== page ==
This weekend was one of those. I bet you know the kind – moody, hopeless, helpless, draining for no good reason. I wasn’t feeling well and I was tired from the week, but it wasn’t just that. It felt dark and I was cranky and weepy and all the things I didn’t have time for.
Sometimes I just get overwhelmed. By everything, kind of. And I know from talking to lots of women that I’m not the first person to experience this bleakness, this whirling sense of it all being too much, or me not being enough, or both. This time it was most assuredly both.
My husband was preoccupied with a million things and friends were busy and I was sick and maybe contagious anyway and leaving people alone out of consideration for their health, but none of those were really the reason I felt so completely alone. But whatever the dumb reason was, I felt absolutely, most definitely alone.
I pushed all my responsibilities away from me the way a stubborn toddler pushes away that plate full of insert-food-they-just-decided-they-don’t-like, and I hid under my covers the way an angsty teenager does when she insists she isn’t going to school, not today and maybe not ever.
The post I needed to send to my editor? I didn’t want to write it, even if I could come up with something to write, which I probably couldn’t. The mountains of laundry that needed washing and folding and putting away? They could sit there a little longer. The kitchen, disastrous beyond recognition and possibly becoming a biohazard or something? Don’t even go there, because I sure won’t.
The truth is that some days I get the life sucked out of me. And sometimes I’m feeling froggy enough to push through and follow through on what needs to be done, but sometimes I just don’t. This was one of those latter days, and I was content (or discontented?) to wallow around in my whatever-was-making-me-moody-ness.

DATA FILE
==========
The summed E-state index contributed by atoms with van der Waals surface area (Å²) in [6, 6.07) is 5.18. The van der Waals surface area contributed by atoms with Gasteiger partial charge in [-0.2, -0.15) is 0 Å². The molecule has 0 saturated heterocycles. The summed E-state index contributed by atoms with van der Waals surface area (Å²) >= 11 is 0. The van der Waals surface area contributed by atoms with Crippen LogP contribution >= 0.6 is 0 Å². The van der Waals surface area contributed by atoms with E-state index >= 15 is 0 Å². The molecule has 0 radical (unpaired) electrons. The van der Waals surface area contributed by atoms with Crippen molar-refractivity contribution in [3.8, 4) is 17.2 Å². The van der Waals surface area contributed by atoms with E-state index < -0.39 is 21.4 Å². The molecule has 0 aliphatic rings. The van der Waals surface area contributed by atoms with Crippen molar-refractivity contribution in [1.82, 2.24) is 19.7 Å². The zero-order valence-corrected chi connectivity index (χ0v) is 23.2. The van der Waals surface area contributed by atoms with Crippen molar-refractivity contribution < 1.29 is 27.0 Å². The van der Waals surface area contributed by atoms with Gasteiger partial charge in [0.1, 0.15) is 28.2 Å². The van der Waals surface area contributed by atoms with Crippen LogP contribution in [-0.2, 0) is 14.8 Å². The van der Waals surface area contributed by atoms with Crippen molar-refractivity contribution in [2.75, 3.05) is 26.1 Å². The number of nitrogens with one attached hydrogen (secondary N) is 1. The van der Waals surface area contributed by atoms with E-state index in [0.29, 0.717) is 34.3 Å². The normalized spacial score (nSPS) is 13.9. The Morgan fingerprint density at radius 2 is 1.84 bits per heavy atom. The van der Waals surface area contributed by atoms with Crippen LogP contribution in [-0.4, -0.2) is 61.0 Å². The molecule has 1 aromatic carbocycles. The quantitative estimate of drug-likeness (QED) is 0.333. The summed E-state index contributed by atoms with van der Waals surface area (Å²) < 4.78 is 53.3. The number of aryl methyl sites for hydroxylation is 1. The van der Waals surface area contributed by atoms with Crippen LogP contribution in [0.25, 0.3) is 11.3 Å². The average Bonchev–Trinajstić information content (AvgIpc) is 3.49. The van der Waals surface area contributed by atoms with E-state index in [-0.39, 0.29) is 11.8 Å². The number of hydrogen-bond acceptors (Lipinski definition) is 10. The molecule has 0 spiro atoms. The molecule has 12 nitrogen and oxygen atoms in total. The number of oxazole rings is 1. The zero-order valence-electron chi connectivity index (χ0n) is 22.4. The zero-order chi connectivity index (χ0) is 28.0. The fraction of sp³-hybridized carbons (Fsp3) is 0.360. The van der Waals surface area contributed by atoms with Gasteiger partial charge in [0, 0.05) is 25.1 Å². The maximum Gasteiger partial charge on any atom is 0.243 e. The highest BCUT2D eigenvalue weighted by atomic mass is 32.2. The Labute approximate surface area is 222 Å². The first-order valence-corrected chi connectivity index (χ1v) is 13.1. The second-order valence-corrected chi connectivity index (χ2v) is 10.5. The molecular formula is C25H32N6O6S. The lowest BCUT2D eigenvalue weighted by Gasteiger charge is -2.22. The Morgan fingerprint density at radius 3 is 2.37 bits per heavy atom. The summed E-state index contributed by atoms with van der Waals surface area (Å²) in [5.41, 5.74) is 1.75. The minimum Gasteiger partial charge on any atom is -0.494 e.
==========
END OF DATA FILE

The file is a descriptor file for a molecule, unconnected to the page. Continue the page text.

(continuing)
When I finally got hungry enough to do something about it, I pulled myself from bed and book and headed downstairs to the kitchen, which wasn’t quite as bad as my imagination had painted it. We at least didn’t need to call in a HazMat team—yet.
I pulled out some soup and started making a sandwich and I wondered aloud what on earth my problem was and why I couldn’t shake myself out of it. I cleared off the table and sat down with my lunch and felt a nudge in my spirit. It was totally from God, and it was my mom’s voice saying, “Be here now, my love. Be here now.”
I looked down at my lunch—the lunch of almost every sick day of my childhood—and I remembered that some days are just hard days, often for no good reason.
Then I ate, and I thanked God for my food and for His nearness in the random, hard, weird and difficult days.
. . . . . . . . . .
Laura Hyers is a Tampa native, writer, and the newly wed wife of musician Caleb. She recently graduated from the University of South Florida with a bachelor’s degree in psychology with a concentration in literature and is currently teaching preschool. When not chasing a class of two-year-olds, Laura is writing and fighting fierce bouts of wanderlust. She loves music, reading, being near the ocean, and dreaming big over huge cups of coffee with her best friend Lakin. Laura blogs at http://littlebirdmarie.wordpress.com.
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2 thoughts on “When your day is one of those”
and that, my lady… might just have been what he was after.